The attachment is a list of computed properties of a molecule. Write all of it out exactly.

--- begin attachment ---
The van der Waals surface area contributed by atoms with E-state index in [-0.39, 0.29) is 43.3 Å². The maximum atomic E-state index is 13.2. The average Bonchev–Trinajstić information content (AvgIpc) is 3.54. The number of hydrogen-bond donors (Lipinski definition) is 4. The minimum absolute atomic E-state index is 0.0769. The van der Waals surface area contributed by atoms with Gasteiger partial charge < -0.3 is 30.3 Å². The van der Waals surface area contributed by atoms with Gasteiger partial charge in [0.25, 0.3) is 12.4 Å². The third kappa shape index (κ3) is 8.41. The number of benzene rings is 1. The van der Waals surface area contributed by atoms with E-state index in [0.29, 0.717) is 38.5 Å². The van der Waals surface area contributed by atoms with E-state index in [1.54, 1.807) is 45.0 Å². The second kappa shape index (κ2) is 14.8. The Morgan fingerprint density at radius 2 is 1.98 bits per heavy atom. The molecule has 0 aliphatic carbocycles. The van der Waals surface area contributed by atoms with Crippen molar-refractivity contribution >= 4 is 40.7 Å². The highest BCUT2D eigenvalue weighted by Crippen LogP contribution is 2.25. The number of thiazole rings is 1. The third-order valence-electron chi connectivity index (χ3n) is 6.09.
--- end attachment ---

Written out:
The van der Waals surface area contributed by atoms with E-state index in [-0.39, 0.29) is 43.3 Å². The maximum atomic E-state index is 13.2. The average Bonchev–Trinajstić information content (AvgIpc) is 3.54. The number of hydrogen-bond donors (Lipinski definition) is 4. The minimum absolute atomic E-state index is 0.0769. The van der Waals surface area contributed by atoms with Gasteiger partial charge < -0.3 is 30.3 Å². The van der Waals surface area contributed by atoms with Gasteiger partial charge in [0.25, 0.3) is 12.4 Å². The third kappa shape index (κ3) is 8.41. The number of benzene rings is 1. The van der Waals surface area contributed by atoms with E-state index in [0.29, 0.717) is 38.5 Å². The van der Waals surface area contributed by atoms with E-state index in [1.54, 1.807) is 45.0 Å². The second kappa shape index (κ2) is 14.8. The Morgan fingerprint density at radius 2 is 1.98 bits per heavy atom. The molecule has 0 aliphatic carbocycles. The van der Waals surface area contributed by atoms with Crippen molar-refractivity contribution >= 4 is 40.7 Å². The highest BCUT2D eigenvalue weighted by Crippen LogP contribution is 2.25. The number of thiazole rings is 1. The third-order valence-electron chi connectivity index (χ3n) is 6.09.